WASHINGTON — Former Defense Secretary Donald H. Rumsfeld cannot be tried on allegations of torture in overseas military prisons, a federal judge said Tuesday in a case he described as “lamentable.”
U.S. District Judge Thomas F. Hogan threw out a lawsuit brought on behalf of nine former prisoners in Iraq and Afghanistan. He said Rumsfeld cannot be held personally responsible for actions taken in connection with his government job.
The lawsuit contends the prisoners were beaten, suspended upside down from the ceiling by chains, urinated on, shocked, sexually humiliated, burned, locked inside boxes and subjected to mock executions.
Lawyers for the American Civil Liberties Union and Human Rights First had argued that Rumsfeld and top military officials disregarded warnings about the abuse and authorized the use of illegal interrogation tactics that violated the constitutional and human rights of prisoners.
Hogan appeared conflicted during arguments last year. On one hand, he said he was hesitant to allow allegations of torture to go unheard. On the other hand, he said the case was unprecedented.
“This is a lamentable case,” Hogan began his 58-page opinion Tuesday.
No matter how appealing it might seem to use the courts to correct allegations of severe abuses of power, Hogan wrote, government officials are immune from such lawsuits. Additionally, foreigners held overseas are not normally afforded U.S. constitutional rights.
“Despite the horrifying torture allegations,” Hogan said, he could find no case law supporting the lawsuit, which he previously had described as unprecedented.
Allowing the case to go forward, Hogan said in December, might subject government officials to all sorts of political lawsuits. Even Osama bin Laden could sue, Hogan said, claiming two American presidents threatened to have him murdered.
“There is no getting around the fact that authorizing monetary damages remedies against military officials engaged in an active war would invite enemies to use our own federal courts to obstruct the Armed Forces’ ability to act decisively and without hesitation,” Hogan wrote Tuesday.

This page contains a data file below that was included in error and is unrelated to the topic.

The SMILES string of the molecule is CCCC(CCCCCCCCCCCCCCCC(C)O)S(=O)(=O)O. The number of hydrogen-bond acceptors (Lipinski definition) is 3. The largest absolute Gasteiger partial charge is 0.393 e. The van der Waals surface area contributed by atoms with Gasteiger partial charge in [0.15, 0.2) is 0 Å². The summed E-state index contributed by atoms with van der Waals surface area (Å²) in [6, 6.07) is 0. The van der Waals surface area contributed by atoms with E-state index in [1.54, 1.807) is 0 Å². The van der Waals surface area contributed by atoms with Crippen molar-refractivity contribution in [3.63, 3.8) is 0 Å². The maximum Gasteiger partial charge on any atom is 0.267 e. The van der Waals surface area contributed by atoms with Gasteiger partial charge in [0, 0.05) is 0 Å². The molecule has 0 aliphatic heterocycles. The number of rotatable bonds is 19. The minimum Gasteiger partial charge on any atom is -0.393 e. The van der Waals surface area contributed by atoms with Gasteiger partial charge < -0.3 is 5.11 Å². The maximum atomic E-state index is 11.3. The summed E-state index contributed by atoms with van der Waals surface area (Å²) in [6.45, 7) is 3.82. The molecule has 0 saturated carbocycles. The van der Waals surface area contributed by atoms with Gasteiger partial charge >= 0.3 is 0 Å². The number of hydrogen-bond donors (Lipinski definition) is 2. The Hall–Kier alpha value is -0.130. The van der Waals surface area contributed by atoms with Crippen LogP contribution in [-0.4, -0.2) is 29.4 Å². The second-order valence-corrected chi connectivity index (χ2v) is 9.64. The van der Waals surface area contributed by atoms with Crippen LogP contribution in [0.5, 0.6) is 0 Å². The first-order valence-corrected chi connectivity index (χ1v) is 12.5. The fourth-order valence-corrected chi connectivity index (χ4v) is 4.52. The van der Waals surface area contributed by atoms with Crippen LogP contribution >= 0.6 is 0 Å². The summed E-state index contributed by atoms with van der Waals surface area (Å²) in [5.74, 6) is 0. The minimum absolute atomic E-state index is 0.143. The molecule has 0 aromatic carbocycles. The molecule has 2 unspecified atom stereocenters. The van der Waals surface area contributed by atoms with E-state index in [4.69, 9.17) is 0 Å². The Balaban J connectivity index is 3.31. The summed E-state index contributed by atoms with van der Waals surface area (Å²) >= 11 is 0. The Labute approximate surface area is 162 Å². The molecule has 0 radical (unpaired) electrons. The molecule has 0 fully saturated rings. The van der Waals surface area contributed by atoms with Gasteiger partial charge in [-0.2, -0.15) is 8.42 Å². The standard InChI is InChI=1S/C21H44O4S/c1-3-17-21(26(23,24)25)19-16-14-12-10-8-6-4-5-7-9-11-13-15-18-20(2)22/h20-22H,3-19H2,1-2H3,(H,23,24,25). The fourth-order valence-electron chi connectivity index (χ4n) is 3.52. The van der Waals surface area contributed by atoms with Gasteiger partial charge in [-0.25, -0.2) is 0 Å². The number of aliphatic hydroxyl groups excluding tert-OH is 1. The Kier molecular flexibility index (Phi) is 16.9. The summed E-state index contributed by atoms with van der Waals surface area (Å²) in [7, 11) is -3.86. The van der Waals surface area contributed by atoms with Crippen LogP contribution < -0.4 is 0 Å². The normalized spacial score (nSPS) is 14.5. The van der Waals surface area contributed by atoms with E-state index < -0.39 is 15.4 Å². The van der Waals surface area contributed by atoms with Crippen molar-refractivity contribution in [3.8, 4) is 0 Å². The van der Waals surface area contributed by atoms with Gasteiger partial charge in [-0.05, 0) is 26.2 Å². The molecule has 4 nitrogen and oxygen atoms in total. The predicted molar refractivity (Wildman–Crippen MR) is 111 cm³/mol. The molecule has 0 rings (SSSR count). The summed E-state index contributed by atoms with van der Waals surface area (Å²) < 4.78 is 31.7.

Had the Rumsfeld lawsuit been allowed to go forward, attorneys for the ACLU might have been able to force the Pentagon to disclose what officials knew about abuses such as those at Abu Ghraib prison in Iraq and what was done to stop it.
“The court ruled that innocent civilians tortured by the United States cannot seek recourse in the federal courts to hold responsible U.S. officials legally liable,” said ACLU attorney Lucas Guttentag. “We believe that the law and Constitution require more, and that the former secretary of defense must be held accountable for his policies that led to this abuse.”
The Justice Department had no immediate comment.
Hogan also dismissed the charges against other officials named in the lawsuit: retired Lt. Gen. Ricardo S. Sanchez, former Brig. Gen. Janis L. Karpinski and Col. Thomas M. Pappas.
Karpinski, whose Army Reserve unit was in charge of the Abu Ghraib prison, was demoted and is the highest-ranking officer punished in the scandal. Sanchez, who commanded U.S. forces in Iraq, retired from the Army and said his career was a casualty of the prison scandal.